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Old 03-20-2008, 12:44 PM   #11
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Let's recap...2 types of German malt, German hops and German yeast and you're calling it a Belgium??

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Old 03-20-2008, 05:06 PM   #12
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Originally Posted by homebrewer_99
Let's recap...2 types of German malt, German hops and German yeast and you're calling it a Belgium??
Actually, no. I said, "Imagine if the Belgians had invented hefeweizen". Slight difference there.
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Old 03-24-2008, 03:33 AM   #13
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Originally Posted by Sir Humpsalot
kumquat? That sounds dirty....
Yeah, doesn't it? All the names you can come up with for it... Kum-fruit, Kummelo (grapefruit's original name was pummelo), Kum-pum, Sour-kum (with the sourness of grapefruit mixed with the sweet-tartness of kumquat). The possibilities are endless! I think I might have overdone the kumquat though, because my whole apartment smelled like the fruit when the fermentation was at full boil. Can't wait to taste it. I took some sips from the satellite fermenter and it's really smooth and creamy. I think it'll be awesome.
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Old 03-24-2008, 03:09 PM   #14
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I can only do extract brews, and I’m a total noob (3 batches under my belt). Is there a way to convert this to extract? I love a good Bavarian hefeweizen, and this sounds neat.

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Old 03-24-2008, 05:38 PM   #15
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Originally Posted by polamalu43
I can only do extract brews, and I’m a total noob (3 batches under my belt). Is there a way to convert this to extract? I love a good Bavarian hefeweizen, and this sounds neat.
Be prepared for a somewhat long aging process, at least 2 months before it really gets good and interesting. Sometimes that's hard for a new brewer, so I'm just warning you. The yeast loves to stay in suspension, so you've got to be patient and handle it with care if you hope to have anything close to a clear beer. Then, when bottling, again, you prime the bottles and it's quite a long wait before they get clear. And pouring a clear one is tricky... but clear or cloudy, it's a dang good beer.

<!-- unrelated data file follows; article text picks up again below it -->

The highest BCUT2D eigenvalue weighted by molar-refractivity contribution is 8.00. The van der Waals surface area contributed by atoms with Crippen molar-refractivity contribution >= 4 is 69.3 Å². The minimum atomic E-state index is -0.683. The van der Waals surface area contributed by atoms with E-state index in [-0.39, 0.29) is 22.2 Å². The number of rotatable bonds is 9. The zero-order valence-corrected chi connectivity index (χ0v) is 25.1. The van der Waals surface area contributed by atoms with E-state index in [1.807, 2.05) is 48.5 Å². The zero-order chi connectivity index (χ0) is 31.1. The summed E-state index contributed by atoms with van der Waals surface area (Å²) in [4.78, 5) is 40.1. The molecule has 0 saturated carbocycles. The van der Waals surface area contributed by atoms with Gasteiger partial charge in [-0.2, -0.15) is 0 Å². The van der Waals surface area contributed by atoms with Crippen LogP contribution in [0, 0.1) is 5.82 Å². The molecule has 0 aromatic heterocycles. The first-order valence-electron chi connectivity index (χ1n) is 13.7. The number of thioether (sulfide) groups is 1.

But if you're still interested, I know you can get DME that is half wheat and half barley. 6.5lbs of Wheat DME will work (half wheat half barley) in place of the wheat and barley.

And I do believe you can steep the honey malt, so just go ahead and steep that...

then just follow the hop additions.


The color is somewhat darkish, so don't worry too much about late extract additions or anything...

Also, this would be a great recipe with which to use gelatin for a couple of days before bottling to help clear out the beer.
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Old 03-27-2008, 04:38 AM   #16
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The color is somewhat darkish, so don't worry too much about late extract additions or anything...
Yeah, I was wondering about that. Why is it so dark? I guess it's the German wheat? 'Cause I know we make plenty of Hefes here in the U.S. that are very light in color.

Also, my FG is settling at around .020. I noticed your FG is .010. Did I mash at too high a temp or something? My SG was only .060 (and I even had to kick it up with a little DME to get 'er there due to my primitive AG setup's poor efficiency). I fermented it in the low 70s.
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Old 03-27-2008, 05:29 AM   #17
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Originally Posted by AZWyatt
Yeah, I was wondering about that. Why is it so dark? I guess it's the German wheat? 'Cause I know we make plenty of Hefes here in the U.S. that are very light in color.

Also, my FG is settling at around .020. I noticed your FG is .010. Did I mash at too high a temp or something? My SG was only .060 (and I even had to kick it up with a little DME to get 'er there due to my primitive AG setup's poor efficiency). I fermented it in the low 70s.